I'm trying to understand your format.  Is it the top 8 teams playing or the top 4?  And if it's the top 4, why do you have Oregon and West Virginia in that group? If it's an 8-team playofff, why are the current #2 and #3 (Alabama/OSU) teams playing in the quarters while Clemson plays WVU in another quarterfinal?  Where is Stanford?  Do they lose out to Boise St. for an at-large bid or are they losing out to both Boise St. and Southern Miss. for an at-large play-in bid?  Really? Are you saying that conference champions are seeded at the top regardless of the quality of another conference's runner-up?  AND are these your playoff predictions? You are saying that OSU would beat Alabama in a playoff game? A majority of people want to see OSU in the NCG but I think very few believe they would actually win a game against either LSU or Alabama.  You do realize that the NCAA Men's Basketball Tournament seeds according to ranking and performance over conference championships?  That's how you can have both Duke and UNC as #1 seeds in different regionals.  The reason being that in a rational world, we can see that certain conferences excel at one sport over another and those conferences deserve special handling.  No one seems to have a problem with the ACC and Big East being dominating basketball conferences worthy of multiple high seeds in a tourney, yet it seems many have a problem with the SEC or Pac 12 being a dominating conferences capable of producing more than one quality team in football.

Since: Dec 22, 2011
Posted on: December 22, 2011 11:44 am

Roundtable: Changes to the bowl schedule

Forget BCS conference ties, name history, or even media hype....,  How does an 8th ranked team end up in the Meineke Car Bowl and
a team outside the Top 20 play in the Orange Bowl.  Shouldn't the bowls be ranked to allow the top ranked teams play each other, that would be the closest thing to resembling any type of playoff.

Since: Oct 8, 2009
Posted on: December 22, 2011 10:54 am

Roundtable: Changes to the bowl schedule

Simply changing the criteria for bowl eligibility would be the easiest and most productive step to take.  Teams need to meet the following two criteria:

  1. Have a winning conference record
  2. Have a winning non-conference record
This year 36 teams meet those two criteria.  The number goes to 39 because No. Illinois, La. Tech, and Arkansas St would be included because they are their conference's champions.  That would require one at-large team to be selected for an even number of teams for this bowl season.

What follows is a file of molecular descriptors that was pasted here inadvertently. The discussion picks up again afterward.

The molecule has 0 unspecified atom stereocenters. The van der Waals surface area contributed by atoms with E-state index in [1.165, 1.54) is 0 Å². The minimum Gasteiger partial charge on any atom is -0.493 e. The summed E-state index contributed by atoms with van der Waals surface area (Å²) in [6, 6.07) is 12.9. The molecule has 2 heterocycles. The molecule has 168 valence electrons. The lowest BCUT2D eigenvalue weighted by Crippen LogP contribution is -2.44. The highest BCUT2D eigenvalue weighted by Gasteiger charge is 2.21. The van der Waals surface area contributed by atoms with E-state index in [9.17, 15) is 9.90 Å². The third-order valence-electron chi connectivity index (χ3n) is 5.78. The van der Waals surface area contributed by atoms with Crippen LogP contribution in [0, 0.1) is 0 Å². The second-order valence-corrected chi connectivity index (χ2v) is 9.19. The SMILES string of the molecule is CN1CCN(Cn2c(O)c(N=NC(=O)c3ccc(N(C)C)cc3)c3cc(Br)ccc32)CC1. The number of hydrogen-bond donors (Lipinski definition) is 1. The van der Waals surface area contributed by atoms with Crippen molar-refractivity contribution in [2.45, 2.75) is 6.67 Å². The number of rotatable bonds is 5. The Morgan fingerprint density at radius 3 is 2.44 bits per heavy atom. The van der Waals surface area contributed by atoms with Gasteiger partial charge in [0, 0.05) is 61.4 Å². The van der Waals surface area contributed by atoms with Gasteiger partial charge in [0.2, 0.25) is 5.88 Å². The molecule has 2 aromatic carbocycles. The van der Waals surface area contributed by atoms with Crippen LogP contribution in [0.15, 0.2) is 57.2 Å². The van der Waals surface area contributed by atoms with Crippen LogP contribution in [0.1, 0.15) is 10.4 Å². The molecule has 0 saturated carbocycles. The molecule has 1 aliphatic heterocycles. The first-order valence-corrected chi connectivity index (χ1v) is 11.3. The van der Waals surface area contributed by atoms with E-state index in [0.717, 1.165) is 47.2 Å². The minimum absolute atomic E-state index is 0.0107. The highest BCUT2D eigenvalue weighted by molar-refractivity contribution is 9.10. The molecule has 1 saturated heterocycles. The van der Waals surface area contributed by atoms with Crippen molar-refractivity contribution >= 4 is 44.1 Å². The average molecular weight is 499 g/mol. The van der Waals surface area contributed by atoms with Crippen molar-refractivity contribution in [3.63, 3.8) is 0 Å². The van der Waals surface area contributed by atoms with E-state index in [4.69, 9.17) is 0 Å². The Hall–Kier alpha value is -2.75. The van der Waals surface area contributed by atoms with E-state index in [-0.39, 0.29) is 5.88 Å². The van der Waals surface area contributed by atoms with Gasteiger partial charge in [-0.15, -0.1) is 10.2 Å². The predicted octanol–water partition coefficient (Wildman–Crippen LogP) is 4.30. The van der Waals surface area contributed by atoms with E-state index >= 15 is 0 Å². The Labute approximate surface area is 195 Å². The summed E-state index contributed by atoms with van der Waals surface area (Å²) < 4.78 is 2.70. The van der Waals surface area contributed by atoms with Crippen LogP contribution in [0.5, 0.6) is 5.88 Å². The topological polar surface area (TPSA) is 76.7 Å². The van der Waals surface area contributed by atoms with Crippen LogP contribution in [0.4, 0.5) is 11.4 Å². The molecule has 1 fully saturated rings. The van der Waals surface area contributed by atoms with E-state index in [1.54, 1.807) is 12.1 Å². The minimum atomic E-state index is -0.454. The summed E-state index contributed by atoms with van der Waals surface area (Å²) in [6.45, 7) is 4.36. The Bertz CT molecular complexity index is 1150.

The other major change needed is a committee that ranks all bowl eligible teams: best to worst.  Using this approach would produce a better bowl game match-up. 

Having fewer bowl games is a good thing.  Rewarding bad football teams with a bowl game is bad business.  I would advocate that potential bowl sponsors could team up with existing bowls and increase their bowl payouts per team. 

Scheduling practices would change.  Small conference teams - desiring to be become bowl eligible - may choose to schedule games against other small conference teams.  The power conference teams may then have to schedule 'tougher' games against other power conference teams because of this -- that is only good for college football.

This years slate of bowl games is depressing!!!!!

Since: Feb 29, 2008
Posted on: December 22, 2011 9:55 am

Roundtable: Changes to the bowl schedule

The question should be, What would you keep? 

The system isnt what the public wants, and the stadiums show it.  Every game (before BCS) is half to 3/4 empty, and unless your gambling or a fan of either team, no one is watching. 

Since: Oct 23, 2011
Posted on: December 22, 2011 7:48 am

Roundtable: Changes to the bowl schedule

If the BCS stays around than there needs to be changes to the Top BCS Bowls. The top tier bowls could be used as a small 8 team playoff. First you add the Cotton Bowl and maybe the Gator Bowl as BCS Bowls. You then make the Sugar Bowl and the Fiesta Bowl as the semi-final Bowl Games. The Next step is tricky depending on what the MWC & C-USA does. I think the MWC and WAC should join & the C-USA & Sunbelt should join. In this scenario the winner of the MWC/WAC would play they winner of the C-USA/Sunbelt in a wildcard Bowl Game for a BSC At Large Bowl bid. They could use the Poinsettia Bowl say one year and the Liberty Bowl the next and continue to switch each year. The winner moves on the the next BCS Bowl.

Example of a New BCS Bowl Format with this years teams

The BCS At Large Wildcard Bowl- Poinsettia Bowl - MWC/WAC Boise St. Vs C-USA/Sunbelt South. Miss.

Rose Bowl - Big 10 Wisconsin Vs PAC 12 Oregon

Gator Bowl - SEC LSU Vs Wildcard at Large Bowl Winner Boise St.

Orange Bowl - ACC Clemson Vs Big East WVU

Cotton Bowl - Big 12 OSU Vs at Large = Highest Ranked Team Available - Alabama

BCS Semi-Final Bowl Games

Sugar Bowl  Match up 1&4 Ranked teams  LSU vs WVU

Fiesta Bowl Match up 2 & 3 Ranked teams Oregon vs OSU    

Championship Game




Since: Feb 27, 2008
Posted on: December 22, 2011 5:44 am

Roundtable: Changes to the bowl schedule

No bowl games after January 1 (or January 2, when the calendar and NFL scheduling dictates).  Make New Years Day mean something again.

Yes, I know that will NEVER happen.

Since: May 27, 2008
Posted on: December 22, 2011 3:02 am
This comment has been removed.

Post Deleted by Administrator

Since: Jan 17, 2007
Posted on: December 22, 2011 2:09 am

Roundtable: Changes to the bowl schedule

Changing the eligibility requirement to 7-5 overall, or maybe requiring at least a breakeven conference record, or both, would completely solve the problem of "too many bowls".  They can just barely fill the bowl roster with 6-6 teams, so if you eliminate those teams, you'd instantly eliminate about a dozen or so of the lesser bowl games, and everyone will be much happier.